• Countries of the World (http://www.academickids.com/encyclopedia/index.php/Countries)
    • Maps (http://www.academickids.com/encyclopedia/index.php/Maps)
    • Flags (http://www.academickids.com/encyclopedia/index.php/Flags)
    • Continents (http://www.academickids.com/encyclopedia/index.php/Continents)
  • History (http://www.academickids.com/encyclopedia/index.php/History)
    • Ancient Civilizations (http://www.academickids.com/encyclopedia/index.php/Ancient_Civilizations)
    • Industrial Revolution (http://www.academickids.com/encyclopedia/index.php/Industrial_Revolution)
    • Middle Ages (http://www.academickids.com/encyclopedia/index.php/Middle_Ages)
    • Prehistory (http://www.academickids.com/encyclopedia/index.php/Prehistory)
    • Renaissance (http://www.academickids.com/encyclopedia/index.php/Renaissance)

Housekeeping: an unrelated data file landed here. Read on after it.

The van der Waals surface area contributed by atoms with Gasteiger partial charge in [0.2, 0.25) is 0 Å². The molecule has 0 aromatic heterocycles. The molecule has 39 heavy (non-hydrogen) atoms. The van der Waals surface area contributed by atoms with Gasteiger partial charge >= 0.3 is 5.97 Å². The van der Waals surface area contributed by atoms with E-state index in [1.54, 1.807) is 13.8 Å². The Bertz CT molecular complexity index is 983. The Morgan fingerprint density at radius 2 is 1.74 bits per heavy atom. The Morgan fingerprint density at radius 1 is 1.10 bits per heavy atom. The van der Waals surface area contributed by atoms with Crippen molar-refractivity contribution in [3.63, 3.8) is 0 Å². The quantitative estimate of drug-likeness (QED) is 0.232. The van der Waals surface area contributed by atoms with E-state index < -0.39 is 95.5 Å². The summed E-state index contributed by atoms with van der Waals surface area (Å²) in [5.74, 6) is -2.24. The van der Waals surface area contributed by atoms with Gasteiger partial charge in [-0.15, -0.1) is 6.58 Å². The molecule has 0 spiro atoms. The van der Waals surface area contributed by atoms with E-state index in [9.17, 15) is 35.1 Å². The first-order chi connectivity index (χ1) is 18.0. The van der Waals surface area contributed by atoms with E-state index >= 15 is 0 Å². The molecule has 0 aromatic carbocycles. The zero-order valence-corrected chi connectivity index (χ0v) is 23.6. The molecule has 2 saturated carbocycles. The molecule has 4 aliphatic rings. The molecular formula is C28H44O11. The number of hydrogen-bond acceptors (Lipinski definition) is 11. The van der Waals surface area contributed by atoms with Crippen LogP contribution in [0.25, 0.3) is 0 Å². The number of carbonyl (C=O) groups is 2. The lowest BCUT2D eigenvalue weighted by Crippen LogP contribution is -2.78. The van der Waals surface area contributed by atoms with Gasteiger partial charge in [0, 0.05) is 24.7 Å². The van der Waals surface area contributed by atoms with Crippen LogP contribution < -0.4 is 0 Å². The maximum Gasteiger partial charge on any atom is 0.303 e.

• Timelines (http://www.academickids.com/encyclopedia/index.php/Timelines)
    • United States (http://www.academickids.com/encyclopedia/index.php/United_States)
    • Wars (http://www.academickids.com/encyclopedia/index.php/Wars)
    • World History (http://www.academickids.com/encyclopedia/index.php/History_of_the_world)
  • Human Body (http://www.academickids.com/encyclopedia/index.php/Human_Body)
  • Mathematics (http://www.academickids.com/encyclopedia/index.php/Mathematics)
  • Reference (http://www.academickids.com/encyclopedia/index.php/Reference)
  • Science (http://www.academickids.com/encyclopedia/index.php/Science)
    • Animals (http://www.academickids.com/encyclopedia/index.php/Animals)
    • Aviation (http://www.academickids.com/encyclopedia/index.php/Aviation)
    • Dinosaurs (http://www.academickids.com/encyclopedia/index.php/Dinosaurs)